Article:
We were sent a link to this New York Times article, "The French Still Flock to Bookstores".
As independent bookstores crash and burn in the United States and Britain, the book market in France is doing just fine. France boasts 2,500 bookstores, and for every neighborhood bookstore that closes, another seems to open. From 2003 to 2011 book sales in France increased by 6.5 percent.
There are many differences to bookselling in France - as long as you are selling French publications.
A more compelling reason is the intervention of the state. In the Anglophone book world the free market reigns; here it is trumped by price fixing.
Since 1981 the “Lang law,” named after its promoter, Jack Lang, the culture minister at the time, has fixed prices for French-language books. Booksellers — even Amazon — may not discount books more than 5 percent below the publisher’s list price, although Amazon fought for and won the right to provide free delivery.
Last year as French publishers watched in horror as e-books ate away at the printed book market in the United States, they successfully lobbied the government to fix prices for e-books too. Now publishers themselves decide the price of e-books; any other discounting is forbidden.
However, as the article points our (somewhat obliquely) is that all fo this protection is applicable only for French-language bookstores. A venerated English-language shop, Village Voice, has closed, falling prey to all of the problems facing booksellers in the US. People were sorry to see it go, but since it was English language, it didn't have the protections that native-language bookstores have.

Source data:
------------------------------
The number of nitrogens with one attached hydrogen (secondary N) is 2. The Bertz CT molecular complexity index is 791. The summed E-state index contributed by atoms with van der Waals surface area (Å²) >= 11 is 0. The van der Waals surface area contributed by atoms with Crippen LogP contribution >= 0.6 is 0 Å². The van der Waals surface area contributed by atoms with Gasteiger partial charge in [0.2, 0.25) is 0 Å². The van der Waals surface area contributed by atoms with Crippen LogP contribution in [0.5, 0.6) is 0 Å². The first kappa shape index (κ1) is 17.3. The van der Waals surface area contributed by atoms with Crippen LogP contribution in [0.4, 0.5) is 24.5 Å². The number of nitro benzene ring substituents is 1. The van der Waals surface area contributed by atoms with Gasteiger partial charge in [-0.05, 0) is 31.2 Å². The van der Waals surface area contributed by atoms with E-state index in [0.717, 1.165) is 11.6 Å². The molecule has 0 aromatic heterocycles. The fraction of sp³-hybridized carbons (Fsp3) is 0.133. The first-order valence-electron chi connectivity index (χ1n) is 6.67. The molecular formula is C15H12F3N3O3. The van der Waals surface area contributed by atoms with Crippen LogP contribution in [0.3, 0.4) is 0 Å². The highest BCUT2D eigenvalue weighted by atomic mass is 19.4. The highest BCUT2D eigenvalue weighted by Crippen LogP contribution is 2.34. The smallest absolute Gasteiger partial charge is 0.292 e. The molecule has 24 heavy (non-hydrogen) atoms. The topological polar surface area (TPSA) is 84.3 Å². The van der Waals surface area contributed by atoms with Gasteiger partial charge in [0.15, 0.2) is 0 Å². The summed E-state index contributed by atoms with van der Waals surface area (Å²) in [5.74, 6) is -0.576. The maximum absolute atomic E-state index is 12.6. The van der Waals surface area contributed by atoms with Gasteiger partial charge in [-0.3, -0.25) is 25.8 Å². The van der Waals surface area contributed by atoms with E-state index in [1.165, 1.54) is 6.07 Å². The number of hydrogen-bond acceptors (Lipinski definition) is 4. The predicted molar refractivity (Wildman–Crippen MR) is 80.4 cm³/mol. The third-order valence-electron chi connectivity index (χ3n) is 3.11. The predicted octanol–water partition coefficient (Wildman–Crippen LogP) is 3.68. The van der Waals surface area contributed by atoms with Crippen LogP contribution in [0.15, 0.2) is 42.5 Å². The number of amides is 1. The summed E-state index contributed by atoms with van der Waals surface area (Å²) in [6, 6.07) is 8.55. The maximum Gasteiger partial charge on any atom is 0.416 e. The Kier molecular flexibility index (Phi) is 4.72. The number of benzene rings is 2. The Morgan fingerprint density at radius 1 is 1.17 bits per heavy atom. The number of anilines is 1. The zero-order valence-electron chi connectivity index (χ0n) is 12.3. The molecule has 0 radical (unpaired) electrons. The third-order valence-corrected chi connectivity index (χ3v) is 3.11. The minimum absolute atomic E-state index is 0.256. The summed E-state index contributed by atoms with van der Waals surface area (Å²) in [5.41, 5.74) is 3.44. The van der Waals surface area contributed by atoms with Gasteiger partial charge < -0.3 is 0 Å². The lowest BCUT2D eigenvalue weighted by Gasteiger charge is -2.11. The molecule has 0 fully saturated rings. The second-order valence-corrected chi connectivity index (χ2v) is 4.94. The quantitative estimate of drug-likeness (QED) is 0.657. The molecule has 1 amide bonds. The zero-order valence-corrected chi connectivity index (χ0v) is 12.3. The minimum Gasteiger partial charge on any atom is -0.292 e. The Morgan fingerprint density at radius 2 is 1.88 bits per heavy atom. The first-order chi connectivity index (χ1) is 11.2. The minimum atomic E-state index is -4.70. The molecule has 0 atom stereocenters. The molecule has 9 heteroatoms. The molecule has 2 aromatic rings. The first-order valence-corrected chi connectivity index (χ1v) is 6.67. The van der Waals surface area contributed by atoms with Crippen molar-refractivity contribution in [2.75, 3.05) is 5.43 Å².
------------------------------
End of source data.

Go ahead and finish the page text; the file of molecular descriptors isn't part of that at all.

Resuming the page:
Can you imagine the response of congressional Republicans if someone were to seriously propose a system like this, let alone something called the "National Center of the Book", a department in the Culture Ministry which, like the Paris regional government, gives interest-free loans to those interested in starting a bookshop?
As noted in the Seattle Times recently, attempts to dicker with the price supports the US government pays to sugar producers are fought off tooth and nail. If banks are in danger, they're bailed out. If natural disasters hit - the Feds arrive with help.
But an entire industry, a rich and vibrant segment of our national culture, is being wiped out due to predatory market manipulation and the Justice Department goes to war to negate solutions that the government had no hand in constructing, solutions that would help - a tiny bit - booksellers strive to survive...